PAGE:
OBC quota was against the rationale of setting up Jamia: JTA

Teachers of Jamia Milia Islamia on Wednesday welcomed the approval their "long-pending demand" for minority status for the University.

Last Updated: Feb 23, 2011, 21:01 PM IST

New Delhi: Teachers of Jamia Milia
Islamia on Wednesday welcomed the approval their "long-pending
demand" for minority status for the University, but sought to
dispel any apprehension that the status would have any radical
effect on the character of the institution.

The first Central University to be accorded the
minority status, Jamia would now be able to reserve 50 per
cent of its seats for Muslim candidates in line with the
ruling of the National Commission for Minority Educational
Institutions (NCMEI).
"We went to the NCMEI when the case of 27 per cent OBC
quota came up because that would have taken away the rationale
of Jamia`s establishment, which was for the benefit of

"Modalities have to be worked out now to see how the
Muslim quota and the internal quota are included in the set
up," said Prof Rizwan, Secretary of JTA.

It is, however, not yet clear whether the University
will be able to implement the quota from this session.

JTA joint secretary Badshah Alam said the prospectus
of the University has not been issued yet, and it is possible
that the policy could be implemented from this session.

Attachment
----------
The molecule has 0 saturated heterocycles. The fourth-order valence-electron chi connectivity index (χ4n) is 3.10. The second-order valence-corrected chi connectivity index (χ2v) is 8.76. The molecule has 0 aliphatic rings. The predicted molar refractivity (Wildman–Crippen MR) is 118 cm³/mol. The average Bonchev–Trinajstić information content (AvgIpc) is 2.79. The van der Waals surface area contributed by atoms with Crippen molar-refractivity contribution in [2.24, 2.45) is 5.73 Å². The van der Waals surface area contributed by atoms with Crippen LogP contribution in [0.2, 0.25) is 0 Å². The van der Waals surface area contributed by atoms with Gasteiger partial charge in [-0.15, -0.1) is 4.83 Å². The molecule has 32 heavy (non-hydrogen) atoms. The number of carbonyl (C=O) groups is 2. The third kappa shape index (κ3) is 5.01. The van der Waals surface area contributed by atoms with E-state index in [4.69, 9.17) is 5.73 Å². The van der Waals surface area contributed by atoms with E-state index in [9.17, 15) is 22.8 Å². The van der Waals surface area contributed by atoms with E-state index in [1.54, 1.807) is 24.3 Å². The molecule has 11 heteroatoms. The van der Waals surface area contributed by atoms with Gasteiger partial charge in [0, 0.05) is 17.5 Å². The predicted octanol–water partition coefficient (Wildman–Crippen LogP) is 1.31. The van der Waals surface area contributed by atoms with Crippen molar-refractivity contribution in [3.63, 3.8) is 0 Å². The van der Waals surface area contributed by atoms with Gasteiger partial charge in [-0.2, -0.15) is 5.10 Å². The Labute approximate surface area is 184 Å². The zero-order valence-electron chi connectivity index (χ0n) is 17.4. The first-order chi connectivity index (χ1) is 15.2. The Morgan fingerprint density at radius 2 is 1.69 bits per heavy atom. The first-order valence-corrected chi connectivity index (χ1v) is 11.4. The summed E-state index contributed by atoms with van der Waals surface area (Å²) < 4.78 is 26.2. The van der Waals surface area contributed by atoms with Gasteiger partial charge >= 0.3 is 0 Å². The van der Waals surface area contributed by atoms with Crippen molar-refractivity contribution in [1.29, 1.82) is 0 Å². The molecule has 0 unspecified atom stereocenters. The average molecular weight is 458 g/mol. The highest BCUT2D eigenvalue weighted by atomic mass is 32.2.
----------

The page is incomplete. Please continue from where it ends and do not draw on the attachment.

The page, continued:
However, he added, that it would take a few years
before it takes final shape.

Vice Chancellor Najeeb Jung has called an emergency
meeting of the Academic Council and the Executive Council
tomorrow to discuss the issue, and decide the way forward.

The two apex bodies of the University are likely to
adopt the NCMEI ruling in the meeting and discuss the
procedures that would now be followed by the institution to
implement it.

"There is a legal process to be followed now.

"The Academic and Executive Councils will now endorse
the ruling and forward it to the Ministry of Human Resource
Development to be included in an ordinance," said Prof M Rais
Khan, President of Jamia Teachers Association (JTA).
The University currently has 25 per cent seats
reserved for internal students in all courses, and the other
25 per cent for SC/ST and physically disabled students.

The status of minority institution will give Jamia the
liberty to do away with the SC/ST quota.

"The change will not result in any extraordinary
situation or any radical change as a particular type of quota
will replace another.

"Fifty per cent of the seats will still be open for
the general category as earlier," he said.

The teachers also sought to dispel any apprehension
that the quality of education would suffer or the character of
the University would change.

Others said it was also important to keep the internal
quota intact.

Rizwan said the University will have to go through
certain legal processes to transform the ruling into policy.

Prof Tabrez Alam Khan, former secretary of JTA, who
was the petitioner in the case to the NCMEI said it was a
relief that the long-pending demand of the University has been

"We were very optimistic in this case and Aziz Basha
judgement in the Supreme Court only strengthened our stand,"
he said.